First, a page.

There is no risk at all. It’s a myth. Albania is a really safe country, Albania has gone 15 years without problems, and despite the international perception, I believe that the level of criminality in the country is low both compared to the region and even to Europe as a whole. The international picture of Albania is inaccurate. We had a bad time during the ‘90s and some people misunderstood the rules of democracy and made very bad decisions. But most of the people here and also the Albanians abroad are very respectable and law-abiding. The only way to change this incorrect perception is to bring people to the country to see it’s a completely different reality than what they might imagine.
As someone who knows the region well, what would you tell German readers about the competitive advantages of Albania as an investment destination?
First of all, I would mention that Albania has huge opportunities in tourism. Not only is the market undeveloped and genuinely full of potential, but the government is also working very hard to develop the sector, offering incentives and support to investors. Secondly, the tax system in Albania is also very favorable compared to other European countries.
The country has made EU accession one of the key foreign policy objectives. What are your thoughts on Albania entering the EU?
EU membership would be very positive. This is a very pro-European nation; around 95 percent of Albanians are pro-European. Yet, to be frank, I don’t know how interested Europe is in Albania. The EU has been focusing on its own problems lately and has basically sidelined the Western Balkan countries. Now, we are something like an island – surrounded by EU countries on all sides. Originally, Albanians and other countries in the Balkans thought they would follow in the steps of Romania, meaning they would carry out reforms and then eventually be accepted. Yet, now I’m starting to believe that joining the EU is not just a matter of doing our homework here in Albania, but it has become a political issue within the EU. I would tell EU leaders that they can’t leave the region isolated like this. The Western Balkans are beautiful, historical, European and full of talent. I’m sure the benefits of allowing our countries to enter will far outweigh the challenges they bring.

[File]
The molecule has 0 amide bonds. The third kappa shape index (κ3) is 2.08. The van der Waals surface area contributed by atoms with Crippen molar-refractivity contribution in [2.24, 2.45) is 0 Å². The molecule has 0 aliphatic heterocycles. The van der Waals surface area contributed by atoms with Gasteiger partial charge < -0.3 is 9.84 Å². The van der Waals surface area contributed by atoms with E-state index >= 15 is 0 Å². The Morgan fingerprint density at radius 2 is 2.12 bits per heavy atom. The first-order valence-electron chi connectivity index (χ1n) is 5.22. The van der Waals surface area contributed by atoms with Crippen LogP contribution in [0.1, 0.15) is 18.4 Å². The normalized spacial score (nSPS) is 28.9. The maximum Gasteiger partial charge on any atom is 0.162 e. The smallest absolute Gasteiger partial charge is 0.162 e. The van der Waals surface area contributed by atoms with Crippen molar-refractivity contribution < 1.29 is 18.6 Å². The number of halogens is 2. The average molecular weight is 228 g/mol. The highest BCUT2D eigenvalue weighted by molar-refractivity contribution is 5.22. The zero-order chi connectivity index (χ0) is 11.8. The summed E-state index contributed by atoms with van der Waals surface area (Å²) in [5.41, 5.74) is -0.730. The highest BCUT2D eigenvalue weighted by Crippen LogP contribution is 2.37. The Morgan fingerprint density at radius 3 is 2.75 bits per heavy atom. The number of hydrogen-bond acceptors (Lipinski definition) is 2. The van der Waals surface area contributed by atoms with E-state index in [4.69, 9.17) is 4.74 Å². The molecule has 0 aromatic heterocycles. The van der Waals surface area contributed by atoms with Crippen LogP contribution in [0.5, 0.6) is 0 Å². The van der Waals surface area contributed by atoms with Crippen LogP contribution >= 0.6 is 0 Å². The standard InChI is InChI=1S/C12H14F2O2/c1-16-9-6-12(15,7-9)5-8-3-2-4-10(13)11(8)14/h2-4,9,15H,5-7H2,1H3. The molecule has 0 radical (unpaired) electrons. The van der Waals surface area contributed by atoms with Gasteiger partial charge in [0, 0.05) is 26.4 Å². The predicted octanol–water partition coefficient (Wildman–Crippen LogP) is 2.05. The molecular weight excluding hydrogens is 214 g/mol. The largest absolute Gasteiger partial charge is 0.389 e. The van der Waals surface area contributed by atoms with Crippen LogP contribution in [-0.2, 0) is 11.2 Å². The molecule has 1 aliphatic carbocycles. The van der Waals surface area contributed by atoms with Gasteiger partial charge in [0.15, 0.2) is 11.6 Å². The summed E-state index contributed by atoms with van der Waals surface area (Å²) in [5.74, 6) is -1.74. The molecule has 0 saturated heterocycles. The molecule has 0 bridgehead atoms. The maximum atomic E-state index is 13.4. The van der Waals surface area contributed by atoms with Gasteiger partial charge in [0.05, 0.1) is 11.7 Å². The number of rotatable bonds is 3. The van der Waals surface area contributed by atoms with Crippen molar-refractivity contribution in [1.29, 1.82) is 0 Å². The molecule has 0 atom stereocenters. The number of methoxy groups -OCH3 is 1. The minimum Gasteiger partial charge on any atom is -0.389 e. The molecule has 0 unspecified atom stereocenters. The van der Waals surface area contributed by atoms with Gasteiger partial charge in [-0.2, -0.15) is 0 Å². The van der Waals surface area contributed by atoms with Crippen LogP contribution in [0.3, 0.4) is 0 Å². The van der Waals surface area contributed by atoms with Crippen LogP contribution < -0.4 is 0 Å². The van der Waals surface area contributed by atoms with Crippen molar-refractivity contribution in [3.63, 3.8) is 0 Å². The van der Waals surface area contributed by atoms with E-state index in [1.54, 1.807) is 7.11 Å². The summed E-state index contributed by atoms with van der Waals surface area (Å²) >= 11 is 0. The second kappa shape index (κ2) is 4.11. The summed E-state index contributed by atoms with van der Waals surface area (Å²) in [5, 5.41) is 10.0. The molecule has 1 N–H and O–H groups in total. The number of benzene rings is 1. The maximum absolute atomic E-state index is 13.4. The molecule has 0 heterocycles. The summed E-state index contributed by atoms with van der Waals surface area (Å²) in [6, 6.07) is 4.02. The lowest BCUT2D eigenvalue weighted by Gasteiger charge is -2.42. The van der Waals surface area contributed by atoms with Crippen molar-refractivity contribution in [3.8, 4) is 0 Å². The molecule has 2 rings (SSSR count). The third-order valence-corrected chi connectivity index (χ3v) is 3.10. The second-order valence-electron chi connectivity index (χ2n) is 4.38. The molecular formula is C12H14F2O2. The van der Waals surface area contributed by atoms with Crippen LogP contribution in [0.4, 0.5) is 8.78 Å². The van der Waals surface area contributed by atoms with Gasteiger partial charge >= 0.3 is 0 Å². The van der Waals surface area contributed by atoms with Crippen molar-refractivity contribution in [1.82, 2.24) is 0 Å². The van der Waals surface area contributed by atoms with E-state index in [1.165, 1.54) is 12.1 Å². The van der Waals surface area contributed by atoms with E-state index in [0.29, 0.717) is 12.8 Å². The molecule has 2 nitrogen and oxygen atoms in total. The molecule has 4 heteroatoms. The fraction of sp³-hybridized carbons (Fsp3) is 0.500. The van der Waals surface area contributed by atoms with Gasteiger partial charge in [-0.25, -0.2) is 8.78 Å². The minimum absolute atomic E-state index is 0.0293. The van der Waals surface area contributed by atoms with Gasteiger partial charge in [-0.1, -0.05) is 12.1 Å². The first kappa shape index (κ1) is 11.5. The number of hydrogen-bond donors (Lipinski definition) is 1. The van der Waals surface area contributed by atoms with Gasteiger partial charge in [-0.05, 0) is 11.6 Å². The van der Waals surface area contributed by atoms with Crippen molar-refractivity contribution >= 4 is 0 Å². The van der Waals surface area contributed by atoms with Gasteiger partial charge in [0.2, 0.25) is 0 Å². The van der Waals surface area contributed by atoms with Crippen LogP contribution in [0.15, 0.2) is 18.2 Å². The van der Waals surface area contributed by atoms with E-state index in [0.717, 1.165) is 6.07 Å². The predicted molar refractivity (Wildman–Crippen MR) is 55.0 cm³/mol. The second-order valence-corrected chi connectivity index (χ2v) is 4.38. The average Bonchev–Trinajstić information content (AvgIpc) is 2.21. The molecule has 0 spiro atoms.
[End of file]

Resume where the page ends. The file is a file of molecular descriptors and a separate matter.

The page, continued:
Twenty-five years ago when you started a small trading business, did you ever imagine it was going to turn into one of the most important companies in Albania?
Definitely not. I was selling consumer electronics successfully but I didn’t think that I would reach the point of making €500-700 million in revenue, which is what we’re predicting for this year. By 2020, our aim is to bring in €1 billion in revenue.
What do you feel most proud of in your career so far?
Making money isn’t important to me anymore actually. We now enjoy what we create. That’s the most important thing. We help other people make money and I do enjoy that, when we bring new business into the country it creates employment and touches people’s lives that way. But what I’m most proud of is helping to create a different lifestyle for Albanians. By bringing in firsts like shopping malls, consumer electronics and more, a new way of life was made available in the nation, similar to that which is available in Western countries like Germany.